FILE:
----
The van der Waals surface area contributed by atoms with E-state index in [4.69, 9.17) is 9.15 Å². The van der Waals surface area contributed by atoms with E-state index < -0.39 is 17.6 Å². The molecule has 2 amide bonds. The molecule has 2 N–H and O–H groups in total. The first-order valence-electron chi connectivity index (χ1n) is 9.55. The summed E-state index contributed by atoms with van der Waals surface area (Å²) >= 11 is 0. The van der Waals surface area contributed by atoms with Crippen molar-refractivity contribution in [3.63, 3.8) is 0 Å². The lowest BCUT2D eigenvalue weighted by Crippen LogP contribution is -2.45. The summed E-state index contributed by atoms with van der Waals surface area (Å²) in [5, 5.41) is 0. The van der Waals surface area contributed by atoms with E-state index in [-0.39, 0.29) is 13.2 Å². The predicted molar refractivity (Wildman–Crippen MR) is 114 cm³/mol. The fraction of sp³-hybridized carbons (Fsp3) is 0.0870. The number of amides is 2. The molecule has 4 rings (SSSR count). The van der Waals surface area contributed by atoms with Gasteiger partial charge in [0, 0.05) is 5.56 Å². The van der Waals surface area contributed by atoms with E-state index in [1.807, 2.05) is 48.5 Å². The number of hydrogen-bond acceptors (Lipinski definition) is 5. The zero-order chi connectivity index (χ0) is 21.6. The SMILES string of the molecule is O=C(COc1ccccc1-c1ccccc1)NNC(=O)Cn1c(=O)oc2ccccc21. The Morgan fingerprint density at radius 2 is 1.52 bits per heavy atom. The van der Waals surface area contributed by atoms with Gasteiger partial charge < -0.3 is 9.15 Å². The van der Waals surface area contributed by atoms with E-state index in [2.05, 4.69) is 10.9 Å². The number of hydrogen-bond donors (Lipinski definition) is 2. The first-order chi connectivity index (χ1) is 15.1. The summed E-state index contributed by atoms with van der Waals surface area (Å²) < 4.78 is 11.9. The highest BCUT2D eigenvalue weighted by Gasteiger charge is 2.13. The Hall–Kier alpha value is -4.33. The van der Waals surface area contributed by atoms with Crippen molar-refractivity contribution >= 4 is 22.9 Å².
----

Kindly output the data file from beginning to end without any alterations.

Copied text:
The van der Waals surface area contributed by atoms with E-state index in [4.69, 9.17) is 9.15 Å². The van der Waals surface area contributed by atoms with E-state index < -0.39 is 17.6 Å². The molecule has 2 amide bonds. The molecule has 2 N–H and O–H groups in total. The first-order valence-electron chi connectivity index (χ1n) is 9.55. The summed E-state index contributed by atoms with van der Waals surface area (Å²) >= 11 is 0. The van der Waals surface area contributed by atoms with Crippen molar-refractivity contribution in [3.63, 3.8) is 0 Å². The lowest BCUT2D eigenvalue weighted by Crippen LogP contribution is -2.45. The summed E-state index contributed by atoms with van der Waals surface area (Å²) in [5, 5.41) is 0. The van der Waals surface area contributed by atoms with E-state index in [-0.39, 0.29) is 13.2 Å². The predicted molar refractivity (Wildman–Crippen MR) is 114 cm³/mol. The fraction of sp³-hybridized carbons (Fsp3) is 0.0870. The number of amides is 2. The molecule has 4 rings (SSSR count). The van der Waals surface area contributed by atoms with Gasteiger partial charge in [0, 0.05) is 5.56 Å². The van der Waals surface area contributed by atoms with E-state index in [1.807, 2.05) is 48.5 Å². The number of hydrogen-bond acceptors (Lipinski definition) is 5. The zero-order chi connectivity index (χ0) is 21.6. The SMILES string of the molecule is O=C(COc1ccccc1-c1ccccc1)NNC(=O)Cn1c(=O)oc2ccccc21. The Morgan fingerprint density at radius 2 is 1.52 bits per heavy atom. The van der Waals surface area contributed by atoms with Gasteiger partial charge < -0.3 is 9.15 Å². The van der Waals surface area contributed by atoms with E-state index in [2.05, 4.69) is 10.9 Å². The number of hydrogen-bond donors (Lipinski definition) is 2. The first-order chi connectivity index (χ1) is 15.1. The summed E-state index contributed by atoms with van der Waals surface area (Å²) < 4.78 is 11.9. The highest BCUT2D eigenvalue weighted by Gasteiger charge is 2.13. The Hall–Kier alpha value is -4.33. The van der Waals surface area contributed by atoms with Crippen molar-refractivity contribution >= 4 is 22.9 Å².